Costa Rica took the lead seven minutes into the second half as Bryan Ruiz found the bottom corner with his effort, but their task got a lot harder when Oscar Duarte was shown a red card in the 66th minute.
Greece finally found the equaliser through Sokratis Papastathopoulos in stoppage time, but they couldn't make their numerical advantage pay in the 30 minutes of extra time.
Penalties followed and, after the first four players for either side had converted, Theofanis Gekas saw his effort saved by Keylor Navas, allowing Michael Umana to convert the winning spot kick for the Central Americans.
Here, Sports Mole takes an in-depth look at whether Costa Rica deserved to reach the quarter-finals for the first time in their history.
On target: 1
On target: 8
Was the result fair?
It is tough to gauge fairness following a penalty shootout as defeat is cruel on whoever is on the losing side. Costa Rica would have been devastated to concede the equaliser so late into normal time, but in truth Greece deserved that goal as they created the better chances over the 90 minutes.
Extra time was one-way traffic for large periods as Greece peppered the Costa Rican box with crosses, but the Central Americans hung on admirably and did really well to keep the Europeans at bay despite having a man fewer. It would have been harsh on either side to have lost in the added 30 minutes as both put everything they had into it.
The penalties, of course, could go either way and, on this occasion, they went to Costa Rica. The stats are overwhelmingly in favour of Greece, but they are lopsided as a result of the red card, with Costa Rica having to play for almost an hour with 10 men in the end. Greece will feel that they should have won as they had the better chances, but it is hard to begrudge Costa Rica the victory.
Costa Rica's performance
They certainly weren't as fluid and free-flowing as the Costa Rica we saw against Uruguay and Italy. They came into the match in the unfamiliar position of being favourites and, with Greece challenging them to play through them, Jorge Luis Pinto's side seemed to be short of answers for large spells.
The fact that their goal was the only shot on target they had is indicative of how little they threatened throughout, with Orestis Karnezis having a fairly quiet match other than picking the ball out of his net. However, their main strength today was not in their attack, but in their defence. They hung on brilliantly against a Greek siege and the 10 men left on the field after the red card were exhausted by the end.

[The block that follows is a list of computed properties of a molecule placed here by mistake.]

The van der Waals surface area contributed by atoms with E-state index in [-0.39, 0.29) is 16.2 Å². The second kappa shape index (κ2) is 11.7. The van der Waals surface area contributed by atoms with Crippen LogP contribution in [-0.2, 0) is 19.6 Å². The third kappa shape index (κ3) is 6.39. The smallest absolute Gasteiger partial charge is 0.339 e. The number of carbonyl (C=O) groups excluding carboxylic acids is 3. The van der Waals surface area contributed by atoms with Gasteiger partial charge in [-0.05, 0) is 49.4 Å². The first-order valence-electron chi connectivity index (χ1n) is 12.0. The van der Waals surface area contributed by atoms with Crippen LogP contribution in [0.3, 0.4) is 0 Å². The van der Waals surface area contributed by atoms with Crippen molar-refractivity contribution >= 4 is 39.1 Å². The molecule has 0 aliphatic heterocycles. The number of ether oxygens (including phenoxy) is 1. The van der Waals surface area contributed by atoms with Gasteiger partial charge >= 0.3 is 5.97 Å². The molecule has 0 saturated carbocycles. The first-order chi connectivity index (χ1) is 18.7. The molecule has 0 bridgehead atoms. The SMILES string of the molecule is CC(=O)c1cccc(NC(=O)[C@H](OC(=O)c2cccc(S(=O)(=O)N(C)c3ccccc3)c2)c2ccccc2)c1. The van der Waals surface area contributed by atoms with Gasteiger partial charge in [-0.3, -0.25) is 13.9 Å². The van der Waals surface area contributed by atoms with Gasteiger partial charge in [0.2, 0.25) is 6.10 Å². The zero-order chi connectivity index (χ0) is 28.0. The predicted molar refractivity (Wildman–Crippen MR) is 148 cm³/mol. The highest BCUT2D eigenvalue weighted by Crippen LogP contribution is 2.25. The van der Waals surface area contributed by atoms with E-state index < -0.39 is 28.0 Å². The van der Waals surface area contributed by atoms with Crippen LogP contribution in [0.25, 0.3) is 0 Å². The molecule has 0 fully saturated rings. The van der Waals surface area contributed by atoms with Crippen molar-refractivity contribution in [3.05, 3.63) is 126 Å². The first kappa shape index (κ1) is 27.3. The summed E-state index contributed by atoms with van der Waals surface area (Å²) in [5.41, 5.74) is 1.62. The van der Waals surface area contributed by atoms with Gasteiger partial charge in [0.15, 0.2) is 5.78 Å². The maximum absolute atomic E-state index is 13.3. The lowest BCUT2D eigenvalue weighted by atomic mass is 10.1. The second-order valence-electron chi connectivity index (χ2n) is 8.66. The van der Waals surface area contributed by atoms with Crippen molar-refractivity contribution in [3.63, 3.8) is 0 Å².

A quarter-final with the Netherlands now awaits them, and with that comes a return to the role of underdogs. It will allow Costa Rica to revert to their counter-attacking style, which suits them better than trying to break teams down. However, they will need a performance more in keeping with their first two at this World Cup than their last two if they are to progress further still.
For a long time it was the same old Greece as they sat back and showed minimal attacking intent for large spells. They had the best chance of an otherwise uneventful first half as they looked to break quickly or capitalise on long balls forward having stifled the Costa Rican attack.
The opening goal was the best thing that could have happened to the game as it forced Greece to become a bit more adventurous, while the red card merely enticed them to attack even more. They were kept at arm's length by a stubborn Costa Rican defence for a long time, but they finally got the deserved breakthrough in the 91st minute.
Had Keylor Navas not be on such good form then Greece would have won this match fairly comfortably, but they couldn't finish the chances they created and paid for that eventually. They improved as the game wore on and are perhaps unlucky to be going home, but the World Cup is ruthless and Greece learned that tonight.
Sports Mole's man of the match
Keylor Navas: Yet again it was the man between the sticks that made the difference for Costa Rica tonight. Navas made a string of sensational saves to deny Greece, including two from Kostas Mitroglou in the 93rd minute and the 121st minute respectively - both of which would have been winners.
He also made a superb stop to deny Dimitris Salpingidis in the first half, while it was another impressive save that gave Umana the chance to score the winning penalty in the shootout. Navas could have perhaps done better for the goal as he parried the ball back into a dangerous area, but Costa Rica would have comfortably lost this in normal time with a lesser keeper.
It would be harsh to give this to Gekas for his missed penalty in the shootout as it was more a good save than a bad miss, so instead it goes to Oscar Duarte for his sending off. While on a yellow card he dived into a rash challenge that was always likely to earn him a second yellow, and that put his side under immense pressure for the rest of the match.
Ben Williams had an eventful game today, handing out no fewer than eight cards, including the red to Duarte. The sending-off was the correct decision, although a more lenient ref may have given him a second chance, but there was one big call that the Australian got wrong in the second half.
A cross from the right hit the hand of Vassilis Torosidis in the box, an infringement that none of the officials managed to spot. On first glance it did look to have hit his head, but the replays showed that it was quite a clear handball.
Costa Rica: It is uncharted territory for Costa Rica as they take on Netherlands in the quarter-final of the World Cup next Saturday.
Greece: Greece, meanwhile, will turn their attention to qualifying for Euro 2016, with their campaign getting underway against Romania in September.